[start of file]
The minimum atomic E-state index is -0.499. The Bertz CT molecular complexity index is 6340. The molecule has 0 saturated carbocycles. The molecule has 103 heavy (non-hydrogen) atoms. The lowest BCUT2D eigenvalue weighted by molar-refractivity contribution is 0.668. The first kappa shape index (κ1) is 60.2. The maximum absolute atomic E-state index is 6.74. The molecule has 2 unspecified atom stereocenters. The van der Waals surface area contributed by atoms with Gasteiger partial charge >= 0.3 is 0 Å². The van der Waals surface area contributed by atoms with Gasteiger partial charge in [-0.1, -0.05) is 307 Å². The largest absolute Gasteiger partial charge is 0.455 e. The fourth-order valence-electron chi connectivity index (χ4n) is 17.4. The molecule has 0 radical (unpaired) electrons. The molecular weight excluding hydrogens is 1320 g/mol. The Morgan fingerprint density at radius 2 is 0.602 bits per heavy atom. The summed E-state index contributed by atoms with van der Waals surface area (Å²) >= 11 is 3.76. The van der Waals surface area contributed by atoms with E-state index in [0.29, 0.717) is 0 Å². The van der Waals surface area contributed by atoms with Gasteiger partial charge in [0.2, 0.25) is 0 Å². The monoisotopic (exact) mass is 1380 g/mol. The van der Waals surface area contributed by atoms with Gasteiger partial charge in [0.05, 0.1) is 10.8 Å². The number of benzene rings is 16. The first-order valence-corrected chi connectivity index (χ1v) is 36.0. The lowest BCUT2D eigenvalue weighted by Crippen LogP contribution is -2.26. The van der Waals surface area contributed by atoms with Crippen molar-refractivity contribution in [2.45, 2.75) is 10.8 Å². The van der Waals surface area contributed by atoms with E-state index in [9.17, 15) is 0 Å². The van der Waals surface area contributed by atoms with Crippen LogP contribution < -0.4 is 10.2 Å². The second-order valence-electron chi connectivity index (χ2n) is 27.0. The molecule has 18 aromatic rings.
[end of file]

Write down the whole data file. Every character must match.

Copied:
The minimum atomic E-state index is -0.499. The Bertz CT molecular complexity index is 6340. The molecule has 0 saturated carbocycles. The molecule has 103 heavy (non-hydrogen) atoms. The lowest BCUT2D eigenvalue weighted by molar-refractivity contribution is 0.668. The first kappa shape index (κ1) is 60.2. The maximum absolute atomic E-state index is 6.74. The molecule has 2 unspecified atom stereocenters. The van der Waals surface area contributed by atoms with Gasteiger partial charge >= 0.3 is 0 Å². The van der Waals surface area contributed by atoms with Gasteiger partial charge in [-0.1, -0.05) is 307 Å². The largest absolute Gasteiger partial charge is 0.455 e. The fourth-order valence-electron chi connectivity index (χ4n) is 17.4. The molecule has 0 radical (unpaired) electrons. The molecular weight excluding hydrogens is 1320 g/mol. The Morgan fingerprint density at radius 2 is 0.602 bits per heavy atom. The summed E-state index contributed by atoms with van der Waals surface area (Å²) >= 11 is 3.76. The van der Waals surface area contributed by atoms with E-state index in [0.29, 0.717) is 0 Å². The van der Waals surface area contributed by atoms with Gasteiger partial charge in [0.2, 0.25) is 0 Å². The monoisotopic (exact) mass is 1380 g/mol. The van der Waals surface area contributed by atoms with Gasteiger partial charge in [0.05, 0.1) is 10.8 Å². The number of benzene rings is 16. The first-order valence-corrected chi connectivity index (χ1v) is 36.0. The lowest BCUT2D eigenvalue weighted by Crippen LogP contribution is -2.26. The van der Waals surface area contributed by atoms with Crippen molar-refractivity contribution in [2.45, 2.75) is 10.8 Å². The van der Waals surface area contributed by atoms with E-state index in [9.17, 15) is 0 Å². The van der Waals surface area contributed by atoms with Crippen LogP contribution < -0.4 is 10.2 Å². The second-order valence-electron chi connectivity index (χ2n) is 27.0. The molecule has 18 aromatic rings.